In 2005, Ms. Cornell was hearing how the NCLB law was changing the way Rockland County’s districts approached teaching, she recalls. Past versions of the federal Elementary and Secondary Education Act, which the NCLB law reauthorized, had sent money to the county’s school districts, but hadn’t demanded such dramatic achievement results from them or threatened actions such as mandatory school choice or tutoring services for schools that failed to meet student-achievement goals.
“It was changing public education,” Ms. Cornell, who chairs the governing body that is the equivalent of a county commission, said about the law signed by President Bush in January 2002. “As a mother and a grandmother, I was thinking about what it takes to love learning. It didn’t sound as if what was happening was assisting that.”
And those changes only intensified in the 2005-06 school year. That was the first time that the law required all districts to assess student progress in grades 3-8 and once in high school. The results of those annual tests in reading and mathematics are the main measure used to determine whether a school or districts makes AYP. Every school and districts must meet targets for the student population, as well as for students in every demographic, ethnic, and racial group, including special education students and English language learners.
With the assessment requirement fully in place, the 5-year-old law’s impact on schools is bigger than ever.
Ms. Cornell recruited Cliff L. Wood, the president of Rockland Community College, to be the co-chairman of an effort to examine how the federal law was playing out in the county. Twenty-eight people, most of them administrators from the county’s districts, joined the task force.
The NCLB law’s accountability system had spurred schools to “focus more attention on children who may have traditionally fallen through the cracks,” the group said in its final report, which was released late last year. But the law put too much emphasis on test results at the expense of other things, it added.
“Is it important that we hold ourselves accountable for our kids? Yes,” Valencia F. Douglas, the superintendent of the 2,900-student Nyack public schools and a member of the task force, said in a recent interview. “I absolutely agree … with the disaggregation of data. What I absolutely disagree with … is that the only way to prove yourselves as good teachers and a good district is in a one-shot test.”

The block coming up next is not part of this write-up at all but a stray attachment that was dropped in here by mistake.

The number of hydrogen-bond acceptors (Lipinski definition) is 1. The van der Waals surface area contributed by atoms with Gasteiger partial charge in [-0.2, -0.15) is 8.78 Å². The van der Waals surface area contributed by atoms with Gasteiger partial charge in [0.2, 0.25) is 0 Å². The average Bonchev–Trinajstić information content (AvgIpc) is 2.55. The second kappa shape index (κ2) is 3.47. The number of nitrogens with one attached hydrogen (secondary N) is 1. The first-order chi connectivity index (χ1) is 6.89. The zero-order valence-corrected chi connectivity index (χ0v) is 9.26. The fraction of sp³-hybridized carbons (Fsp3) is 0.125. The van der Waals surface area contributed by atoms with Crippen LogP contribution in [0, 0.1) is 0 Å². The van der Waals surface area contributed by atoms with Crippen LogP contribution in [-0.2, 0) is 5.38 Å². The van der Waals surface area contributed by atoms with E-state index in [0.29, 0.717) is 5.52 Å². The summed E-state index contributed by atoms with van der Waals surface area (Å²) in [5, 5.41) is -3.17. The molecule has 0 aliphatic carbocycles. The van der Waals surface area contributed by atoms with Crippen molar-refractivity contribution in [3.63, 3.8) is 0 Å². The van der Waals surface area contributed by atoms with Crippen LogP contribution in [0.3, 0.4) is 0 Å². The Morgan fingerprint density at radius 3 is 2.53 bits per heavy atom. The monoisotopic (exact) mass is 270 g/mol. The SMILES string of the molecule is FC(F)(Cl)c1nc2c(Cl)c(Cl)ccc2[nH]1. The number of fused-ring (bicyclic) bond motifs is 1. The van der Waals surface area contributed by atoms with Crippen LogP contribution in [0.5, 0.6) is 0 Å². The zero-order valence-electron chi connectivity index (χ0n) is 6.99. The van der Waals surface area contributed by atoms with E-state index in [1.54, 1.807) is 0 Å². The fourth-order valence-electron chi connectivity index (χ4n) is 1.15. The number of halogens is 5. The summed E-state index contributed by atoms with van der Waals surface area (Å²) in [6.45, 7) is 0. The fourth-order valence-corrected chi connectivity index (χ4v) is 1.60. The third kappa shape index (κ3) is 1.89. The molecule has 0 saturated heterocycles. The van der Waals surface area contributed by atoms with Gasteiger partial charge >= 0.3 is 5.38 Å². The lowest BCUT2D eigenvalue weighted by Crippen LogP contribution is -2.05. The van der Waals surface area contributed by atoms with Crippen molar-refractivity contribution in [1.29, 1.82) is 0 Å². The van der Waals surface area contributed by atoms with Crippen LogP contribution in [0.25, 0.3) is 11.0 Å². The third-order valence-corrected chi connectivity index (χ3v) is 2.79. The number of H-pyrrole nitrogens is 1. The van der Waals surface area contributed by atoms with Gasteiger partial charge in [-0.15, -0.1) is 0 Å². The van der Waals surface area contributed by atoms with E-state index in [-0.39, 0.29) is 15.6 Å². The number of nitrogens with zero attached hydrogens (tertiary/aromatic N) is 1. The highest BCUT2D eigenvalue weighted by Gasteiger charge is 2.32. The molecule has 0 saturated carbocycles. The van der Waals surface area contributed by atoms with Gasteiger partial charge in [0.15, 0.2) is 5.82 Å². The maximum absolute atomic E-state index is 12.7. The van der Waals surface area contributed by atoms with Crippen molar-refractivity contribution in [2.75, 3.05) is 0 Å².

A group of educators and community leaders in Rockland County, N.Y., offers suggestions for Congress to improve the No Child Left Behind Act:
• Set aside federal dollars for after-school programs in low-performing schools.
• Reimburse school districts for costs associated with administering tests.
• Create centers to help districts provide the professional development to prepare teachers to meet the NCLB law’s goals.
• Require private schools to provide the same information to parents about student achievement.
• Allow special education students to be assessed based on grade-level material that matches their learning abilities, and measure schools’ accountability based on those students meeting those goals.
• Expand test-score reporting to include the amount of academic growth students are demonstrating from one year to the next.
• Include an analysis of students’ classroom work, credit for classroom participation, and school report cards in determinations of students’ progress.
• Assess students every other year in reading and mathematics, on an alternating cycle, instead of testing them every year in both subjects.
• Base accountability scores only on 4th and 8th grade tests. Scores from other grades should be used to make educational decisions about children and track their progress toward proficiency.
“The pressure for accountability can cause a school district to say, ... ‘The tests are coming up. Let’s just drill and kill. Get them prepared for the test,’ ” said Mitchell J. Schwartz, the East Ramapo superintendent, whose assistant superintendent was a task force member. “We pride ourselves that we’re not going to let that happen.”
The task force’s report said the law’s focus on reading and mathematics instruction narrows schools’ curricula and forces them shun science, social studies, and the arts. It also said the law sets unrealistic achievement expectations, especially for students with disabilities and those who are learning English. And it said that Congress had appropriated just two-thirds of the amount it authorized to be spent on NCLB programs over the past five years.